Before I begin, here are some awesome people and sites to follow on twitter, as well as other paces to find their work on the internet:
Abel Meszaros - American/Hungarian commentator, writer for Statsbomb and Spielverlagerung in German and English, newsletter BundesligaBulletin, @BundesPL on Twitter
Tifo Football - videos on Youtube, @TifoFootball_ on Twitter, lots of analysis of teams past and present in the world of tactics
Spielverlagerung - Includes both writers Constantin Eckner and Abel Meszaros, English podcast on Soundcloud, also has many articles pertaining to tactics and game analysis, @spielvercom on Twitter
Total Football Analysis - @TotalAnalysis on Twitter, publishes analysis focused articles on players, teams, and matches
Breaking The Lines - @BTLvid on Twitter, publishes articles about players, their stories, and analysis of their skillset on the pitch, also check out co-creator of BTL, Zach Lowy, who discusses a lot of Spanish and French football, as well as other leagues
I got inspired to do this series on tactics from Paul’s segment about data analysis and it’s role in modern football (Westfalenstats), and I wanted to talk more about the tactical side of the game which is something that aligns more with my interests. Please check out Paul’s work, it’s really interesting, really nerdy, and a lot more cutting edge.
Now let’s begin:
The primary objective of any tactician is to put a given squad in the best position to win. While the sub-objectives can range from what shapes allow certain players to flourish, assessing which players work well together, which positions get the most out of players, mitigating and protecting the weaknesses of your players and the formation which has been chosen, and exploiting your opponents’ various weaknesses, all of those things contribute to the success your team will have on match day. And all of those things will be decided before the match has even started, limiting potential adjustments after the starting XI has been announced.
Looking at tactics throughout the history of the sport, the game has changed significantly since its first organizational games in the second half of the 19th Century. While the 2-3-5 gets recognition for its relative stability as the primary shape used by teams from 1890 until the first World Cup in 1930, the first international game consisted of England utilizing a 1-2-7 shape, and Scotland taking the pitch with a much more defensive 2-2-6.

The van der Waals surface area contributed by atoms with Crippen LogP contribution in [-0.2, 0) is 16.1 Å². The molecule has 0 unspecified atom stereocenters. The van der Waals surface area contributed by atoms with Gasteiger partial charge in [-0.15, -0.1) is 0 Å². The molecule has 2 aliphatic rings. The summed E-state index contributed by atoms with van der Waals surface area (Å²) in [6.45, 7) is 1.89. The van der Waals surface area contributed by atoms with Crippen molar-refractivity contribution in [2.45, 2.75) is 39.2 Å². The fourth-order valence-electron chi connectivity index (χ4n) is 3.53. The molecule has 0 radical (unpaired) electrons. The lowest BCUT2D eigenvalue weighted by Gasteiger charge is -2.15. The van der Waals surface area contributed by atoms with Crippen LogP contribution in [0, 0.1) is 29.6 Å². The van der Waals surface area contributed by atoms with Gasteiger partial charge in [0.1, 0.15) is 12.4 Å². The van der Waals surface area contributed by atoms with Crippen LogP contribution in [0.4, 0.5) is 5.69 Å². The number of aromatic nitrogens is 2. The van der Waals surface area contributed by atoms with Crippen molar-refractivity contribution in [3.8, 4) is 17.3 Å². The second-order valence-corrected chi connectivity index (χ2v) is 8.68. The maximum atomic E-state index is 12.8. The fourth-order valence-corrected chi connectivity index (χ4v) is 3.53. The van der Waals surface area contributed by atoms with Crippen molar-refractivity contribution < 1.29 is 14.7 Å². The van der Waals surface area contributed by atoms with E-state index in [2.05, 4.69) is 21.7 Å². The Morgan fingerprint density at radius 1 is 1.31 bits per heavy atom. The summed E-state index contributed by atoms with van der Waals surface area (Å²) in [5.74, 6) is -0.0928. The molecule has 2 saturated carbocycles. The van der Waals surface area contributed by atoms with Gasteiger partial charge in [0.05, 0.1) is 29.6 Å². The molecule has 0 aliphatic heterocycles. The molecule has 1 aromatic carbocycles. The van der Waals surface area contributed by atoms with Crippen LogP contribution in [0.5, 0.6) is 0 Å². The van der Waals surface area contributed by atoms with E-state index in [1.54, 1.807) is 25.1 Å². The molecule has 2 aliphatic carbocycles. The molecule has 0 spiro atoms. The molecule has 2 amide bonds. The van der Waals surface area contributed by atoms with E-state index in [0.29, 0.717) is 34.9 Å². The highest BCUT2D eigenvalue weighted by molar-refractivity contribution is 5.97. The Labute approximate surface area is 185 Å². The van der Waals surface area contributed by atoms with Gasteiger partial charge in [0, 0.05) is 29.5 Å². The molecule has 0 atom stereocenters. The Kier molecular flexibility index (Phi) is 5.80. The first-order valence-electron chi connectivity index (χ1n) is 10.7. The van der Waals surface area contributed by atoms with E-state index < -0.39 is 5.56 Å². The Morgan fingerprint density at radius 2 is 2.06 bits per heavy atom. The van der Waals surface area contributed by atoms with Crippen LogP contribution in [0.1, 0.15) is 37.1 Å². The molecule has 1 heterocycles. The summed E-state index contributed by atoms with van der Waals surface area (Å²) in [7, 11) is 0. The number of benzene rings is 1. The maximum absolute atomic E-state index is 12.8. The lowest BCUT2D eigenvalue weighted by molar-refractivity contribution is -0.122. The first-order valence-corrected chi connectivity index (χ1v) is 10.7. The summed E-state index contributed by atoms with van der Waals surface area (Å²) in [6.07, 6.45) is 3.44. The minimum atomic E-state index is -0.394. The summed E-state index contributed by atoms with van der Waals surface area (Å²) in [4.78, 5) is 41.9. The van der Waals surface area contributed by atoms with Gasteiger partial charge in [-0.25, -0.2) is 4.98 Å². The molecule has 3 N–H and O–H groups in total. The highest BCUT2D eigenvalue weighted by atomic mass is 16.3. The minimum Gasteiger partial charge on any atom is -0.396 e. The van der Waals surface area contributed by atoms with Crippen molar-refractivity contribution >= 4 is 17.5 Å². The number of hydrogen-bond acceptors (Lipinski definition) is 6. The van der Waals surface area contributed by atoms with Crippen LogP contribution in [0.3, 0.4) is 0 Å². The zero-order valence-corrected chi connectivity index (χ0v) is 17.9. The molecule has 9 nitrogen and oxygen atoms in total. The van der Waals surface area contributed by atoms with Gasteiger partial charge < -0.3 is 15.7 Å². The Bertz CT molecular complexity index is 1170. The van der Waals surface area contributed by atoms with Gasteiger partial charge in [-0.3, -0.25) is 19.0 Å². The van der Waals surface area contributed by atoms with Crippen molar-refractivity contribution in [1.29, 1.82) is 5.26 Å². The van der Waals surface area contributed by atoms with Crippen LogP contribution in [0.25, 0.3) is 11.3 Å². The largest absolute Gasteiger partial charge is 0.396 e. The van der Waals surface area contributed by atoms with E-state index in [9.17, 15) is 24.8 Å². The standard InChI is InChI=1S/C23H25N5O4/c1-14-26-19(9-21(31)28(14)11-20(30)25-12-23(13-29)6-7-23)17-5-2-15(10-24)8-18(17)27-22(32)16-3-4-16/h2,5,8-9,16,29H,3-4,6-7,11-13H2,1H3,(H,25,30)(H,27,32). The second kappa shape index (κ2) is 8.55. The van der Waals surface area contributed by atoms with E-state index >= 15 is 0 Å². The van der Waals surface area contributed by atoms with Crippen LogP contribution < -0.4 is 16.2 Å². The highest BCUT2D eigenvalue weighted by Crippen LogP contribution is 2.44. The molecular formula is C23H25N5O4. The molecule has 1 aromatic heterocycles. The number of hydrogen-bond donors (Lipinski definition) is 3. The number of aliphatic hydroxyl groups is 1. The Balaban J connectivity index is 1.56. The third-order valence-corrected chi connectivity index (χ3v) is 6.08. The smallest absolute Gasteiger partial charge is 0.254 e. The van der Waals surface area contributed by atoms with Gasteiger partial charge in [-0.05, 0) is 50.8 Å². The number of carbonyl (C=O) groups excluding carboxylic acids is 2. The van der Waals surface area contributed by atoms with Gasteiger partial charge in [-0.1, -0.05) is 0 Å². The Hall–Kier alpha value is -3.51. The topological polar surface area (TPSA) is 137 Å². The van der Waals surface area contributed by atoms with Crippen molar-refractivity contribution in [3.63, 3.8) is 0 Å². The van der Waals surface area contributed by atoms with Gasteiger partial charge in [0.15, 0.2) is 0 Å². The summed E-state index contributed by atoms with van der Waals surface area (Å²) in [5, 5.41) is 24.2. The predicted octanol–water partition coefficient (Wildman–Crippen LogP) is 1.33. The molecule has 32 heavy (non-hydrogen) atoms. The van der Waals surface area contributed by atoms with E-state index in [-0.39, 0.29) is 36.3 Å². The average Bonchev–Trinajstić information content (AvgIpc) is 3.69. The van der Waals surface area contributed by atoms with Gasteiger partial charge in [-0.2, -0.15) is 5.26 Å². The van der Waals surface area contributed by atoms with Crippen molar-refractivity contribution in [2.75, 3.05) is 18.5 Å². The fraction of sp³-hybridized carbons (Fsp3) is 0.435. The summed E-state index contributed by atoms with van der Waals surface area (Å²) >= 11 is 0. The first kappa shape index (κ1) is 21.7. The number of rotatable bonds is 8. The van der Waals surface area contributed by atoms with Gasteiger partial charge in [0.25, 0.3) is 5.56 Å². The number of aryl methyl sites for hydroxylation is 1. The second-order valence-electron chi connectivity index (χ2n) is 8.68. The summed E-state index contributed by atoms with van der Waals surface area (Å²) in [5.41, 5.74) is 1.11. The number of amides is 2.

Back then, the games resembled much more of variation of rugby than the game we enjoy today (sportskeeda). An example of this is how the offside rule came to be, as in 1863, the English FA created the rule saying that any player in-front of the person passing the ball is offside. This rule contributed to a play style that directly resembled rugby with long balls being played upfield and dribbling head on being the two ways to move the ball downfield. I wonder how much a difference VAR would have been back then.
As the game evolved until the 1930s, the game as we currently know begins to take place with various schools of thought. Consistent variations of the game’s preferred 2-3-5 formation took place, as the Austrians played the formation with a deeper center forward and relying on the small triangles that the shape created. The Hungarians, a footballing powerhouse until after the 1954 World Cup, played primarily in a 2-3-2-3 shape. Herbert Chapman, in the 1920s, created the 3-2-2-3 for Arsenal after a change to the offside rule, when it reduced the number defenders needed to be behind the ball for a pass to be played from 3 to 2.
It’s hard to understand the nuances that modern coaches try to bring out on the pitch without understanding the overall theme and use of a shape. Especially with the players at a coach’s disposal, it is entirely possible to attempt to utilize a shape a certain way while another coach will do so for entirely different reasons. Different coaches will emphasize different philosophies in the modern game, with Thomas Tuchel placing an emphasis on ball progression, Jürgen Klopp on eliminating opposition half spaces, Guardiola on a full pitch press and maximizing half space usage, Lucien Favre on absolutely destroying your faith in xG, and Peter Stöger wishing for every fan to fall asleep. While formation is definitely not the sole focus of tactics, it is an important vehicle for managers to deliver across the ideas that will encourage their team’s success.
In the future, what games, players, or formations would you want me to analyze? I am going to try to do my best to make this a weekly column and there are a lot of ideas that I want to get through too, but I am very open to suggestions.